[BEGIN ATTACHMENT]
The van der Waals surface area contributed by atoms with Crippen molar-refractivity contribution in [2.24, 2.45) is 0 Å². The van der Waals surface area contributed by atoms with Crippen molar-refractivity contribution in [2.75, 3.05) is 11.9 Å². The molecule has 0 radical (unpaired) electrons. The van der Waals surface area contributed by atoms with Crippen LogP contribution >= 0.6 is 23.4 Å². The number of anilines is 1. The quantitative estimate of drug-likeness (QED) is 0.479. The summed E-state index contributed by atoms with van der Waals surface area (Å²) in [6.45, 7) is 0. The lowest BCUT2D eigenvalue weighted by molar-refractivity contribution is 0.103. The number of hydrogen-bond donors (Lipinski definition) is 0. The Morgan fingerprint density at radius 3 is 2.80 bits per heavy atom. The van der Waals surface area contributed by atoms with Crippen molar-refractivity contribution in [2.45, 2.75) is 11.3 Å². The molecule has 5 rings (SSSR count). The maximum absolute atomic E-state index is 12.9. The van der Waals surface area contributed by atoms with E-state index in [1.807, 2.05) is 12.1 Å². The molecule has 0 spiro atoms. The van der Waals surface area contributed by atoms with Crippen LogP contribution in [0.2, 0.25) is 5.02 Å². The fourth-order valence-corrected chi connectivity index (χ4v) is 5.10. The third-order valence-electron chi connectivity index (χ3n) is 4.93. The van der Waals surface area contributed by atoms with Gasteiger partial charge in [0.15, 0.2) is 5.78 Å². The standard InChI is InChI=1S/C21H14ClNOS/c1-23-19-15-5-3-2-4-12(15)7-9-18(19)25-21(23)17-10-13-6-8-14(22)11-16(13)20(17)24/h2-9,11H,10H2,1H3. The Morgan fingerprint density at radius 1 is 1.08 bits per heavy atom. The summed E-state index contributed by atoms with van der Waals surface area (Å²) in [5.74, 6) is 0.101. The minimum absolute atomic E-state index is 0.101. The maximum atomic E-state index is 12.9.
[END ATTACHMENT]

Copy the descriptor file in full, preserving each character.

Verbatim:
The van der Waals surface area contributed by atoms with Crippen molar-refractivity contribution in [2.24, 2.45) is 0 Å². The van der Waals surface area contributed by atoms with Crippen molar-refractivity contribution in [2.75, 3.05) is 11.9 Å². The molecule has 0 radical (unpaired) electrons. The van der Waals surface area contributed by atoms with Crippen LogP contribution >= 0.6 is 23.4 Å². The number of anilines is 1. The quantitative estimate of drug-likeness (QED) is 0.479. The summed E-state index contributed by atoms with van der Waals surface area (Å²) in [6.45, 7) is 0. The lowest BCUT2D eigenvalue weighted by molar-refractivity contribution is 0.103. The number of hydrogen-bond donors (Lipinski definition) is 0. The Morgan fingerprint density at radius 3 is 2.80 bits per heavy atom. The van der Waals surface area contributed by atoms with Crippen molar-refractivity contribution in [2.45, 2.75) is 11.3 Å². The molecule has 5 rings (SSSR count). The maximum absolute atomic E-state index is 12.9. The van der Waals surface area contributed by atoms with E-state index in [1.807, 2.05) is 12.1 Å². The molecule has 0 spiro atoms. The van der Waals surface area contributed by atoms with Crippen LogP contribution in [0.2, 0.25) is 5.02 Å². The fourth-order valence-corrected chi connectivity index (χ4v) is 5.10. The third-order valence-electron chi connectivity index (χ3n) is 4.93. The van der Waals surface area contributed by atoms with Gasteiger partial charge in [0.15, 0.2) is 5.78 Å². The standard InChI is InChI=1S/C21H14ClNOS/c1-23-19-15-5-3-2-4-12(15)7-9-18(19)25-21(23)17-10-13-6-8-14(22)11-16(13)20(17)24/h2-9,11H,10H2,1H3. The Morgan fingerprint density at radius 1 is 1.08 bits per heavy atom. The summed E-state index contributed by atoms with van der Waals surface area (Å²) in [5.74, 6) is 0.101. The minimum absolute atomic E-state index is 0.101. The maximum atomic E-state index is 12.9.